Lotteries are popular in the United States, where 37 states and the District of Columbia operate them. They are government-sponsored games where people pay a small amount to enter a drawing for prizes, like cash or goods, that are randomly selected by machines or other means. In some cases, winners choose their own numbers, while in others, computer programs select them for them. Regardless of how they are played, lottery profits help to fund a variety of public services. While the casting of lots to determine fates and land ownership has a long history in human culture—including several examples in the Bible—the modern use of the lottery as a source of government revenue dates back only to the nineteenth century.
Cohen focuses on the period after World War II, when growing awareness of the money to be made in gambling collided with a crisis in state finances. As population growth, inflation, and the cost of the Vietnam War increased, state budgets grew out of control. It became difficult for governments to balance their books without raising taxes or cutting services, and both options were highly unpopular with voters.
As a result, state officials began to promote lotteries as an easy and painless way for states to increase their tax revenues. These efforts were not successful at overcoming the strong moral objections of many white voters, however. These people worried that allowing state-run lotteries would attract Black numbers players, who they perceived as lazy and profligate, and that those players’ taxes—which they were unwilling to support in the first place—would be used to fund public services that white voters favored, such as better schools for rural black communities.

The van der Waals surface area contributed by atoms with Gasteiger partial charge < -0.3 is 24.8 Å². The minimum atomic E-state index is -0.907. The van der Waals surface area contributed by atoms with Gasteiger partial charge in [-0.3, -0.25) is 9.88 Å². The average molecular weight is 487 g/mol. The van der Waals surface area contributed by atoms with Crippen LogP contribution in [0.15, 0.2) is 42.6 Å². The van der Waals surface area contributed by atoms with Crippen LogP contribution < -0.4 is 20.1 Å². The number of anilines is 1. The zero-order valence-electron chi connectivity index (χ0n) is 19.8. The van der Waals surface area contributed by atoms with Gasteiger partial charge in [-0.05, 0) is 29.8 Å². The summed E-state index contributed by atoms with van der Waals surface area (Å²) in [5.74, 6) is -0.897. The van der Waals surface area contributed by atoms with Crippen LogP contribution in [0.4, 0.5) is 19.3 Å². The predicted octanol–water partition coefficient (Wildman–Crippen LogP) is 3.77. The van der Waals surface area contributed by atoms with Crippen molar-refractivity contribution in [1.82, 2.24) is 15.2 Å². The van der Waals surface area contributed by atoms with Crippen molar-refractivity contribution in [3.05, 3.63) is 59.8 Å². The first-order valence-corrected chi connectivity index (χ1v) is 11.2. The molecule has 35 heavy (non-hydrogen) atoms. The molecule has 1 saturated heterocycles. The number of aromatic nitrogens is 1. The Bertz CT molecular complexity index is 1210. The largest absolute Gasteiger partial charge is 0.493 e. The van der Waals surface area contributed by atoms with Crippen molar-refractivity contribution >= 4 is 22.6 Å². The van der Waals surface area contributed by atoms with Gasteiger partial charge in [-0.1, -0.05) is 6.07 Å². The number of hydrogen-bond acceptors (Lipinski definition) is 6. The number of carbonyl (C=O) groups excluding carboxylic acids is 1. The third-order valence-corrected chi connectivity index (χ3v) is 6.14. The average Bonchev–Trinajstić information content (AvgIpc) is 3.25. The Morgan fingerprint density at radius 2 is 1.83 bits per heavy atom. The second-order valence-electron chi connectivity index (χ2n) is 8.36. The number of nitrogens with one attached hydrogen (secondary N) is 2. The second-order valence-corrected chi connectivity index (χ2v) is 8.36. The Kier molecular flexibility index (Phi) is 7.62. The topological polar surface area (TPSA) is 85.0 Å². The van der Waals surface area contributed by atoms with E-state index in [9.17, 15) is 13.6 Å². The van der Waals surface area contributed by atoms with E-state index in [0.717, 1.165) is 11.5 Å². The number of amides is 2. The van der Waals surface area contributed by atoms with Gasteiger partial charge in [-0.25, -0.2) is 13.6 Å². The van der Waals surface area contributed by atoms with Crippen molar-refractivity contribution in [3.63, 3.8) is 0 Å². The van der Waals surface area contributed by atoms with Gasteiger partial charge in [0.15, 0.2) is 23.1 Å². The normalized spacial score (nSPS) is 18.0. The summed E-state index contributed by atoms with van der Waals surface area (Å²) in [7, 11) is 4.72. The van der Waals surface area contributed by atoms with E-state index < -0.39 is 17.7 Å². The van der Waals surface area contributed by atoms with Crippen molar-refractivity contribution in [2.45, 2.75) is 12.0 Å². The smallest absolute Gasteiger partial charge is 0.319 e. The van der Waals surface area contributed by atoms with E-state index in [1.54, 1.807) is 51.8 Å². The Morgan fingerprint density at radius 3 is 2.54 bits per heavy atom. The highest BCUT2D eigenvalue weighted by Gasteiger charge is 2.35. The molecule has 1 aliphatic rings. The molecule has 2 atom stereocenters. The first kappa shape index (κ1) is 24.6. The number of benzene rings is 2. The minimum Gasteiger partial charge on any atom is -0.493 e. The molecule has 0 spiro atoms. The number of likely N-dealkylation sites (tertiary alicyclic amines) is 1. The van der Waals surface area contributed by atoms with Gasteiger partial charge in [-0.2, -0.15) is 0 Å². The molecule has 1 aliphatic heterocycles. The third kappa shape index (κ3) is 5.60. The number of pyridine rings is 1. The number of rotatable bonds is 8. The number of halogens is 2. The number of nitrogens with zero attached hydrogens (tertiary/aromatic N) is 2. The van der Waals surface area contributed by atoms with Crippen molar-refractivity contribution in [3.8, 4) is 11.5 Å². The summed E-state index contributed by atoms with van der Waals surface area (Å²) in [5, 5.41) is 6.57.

In order to woo these white voters, lottery proponents argued that if people were going to gamble anyway, it was fair for the state to take some of the profits. They also noted that, if the lottery was well-run, it would be a relatively inexpensive source of revenue compared to other sources of public income. In addition, they hoped that the popularity of the lottery would encourage other forms of illegal gambling to come into the open.
But the popularity of the lottery has obscured its deeper flaws. To begin with, it encourages irrational gambler behavior. It is not uncommon for players to develop quote-unquote systems that are completely unfounded in statistical reasoning, or to rely on horoscopes and lucky store names. Then, when they win, they may expect to receive their prize in a lump sum—a much smaller amount than the advertised jackpot, even before factoring in income taxes that will eat away at the one-time payment.
Lottery officials know this, and they work hard to keep the prize amounts up and the winnings down. They know that making the prizes seem attainable, or even desirable, is key to keeping gamblers coming back for more. Billboards, the design of tickets, and even how the numbers are arranged on the playslip all play into this.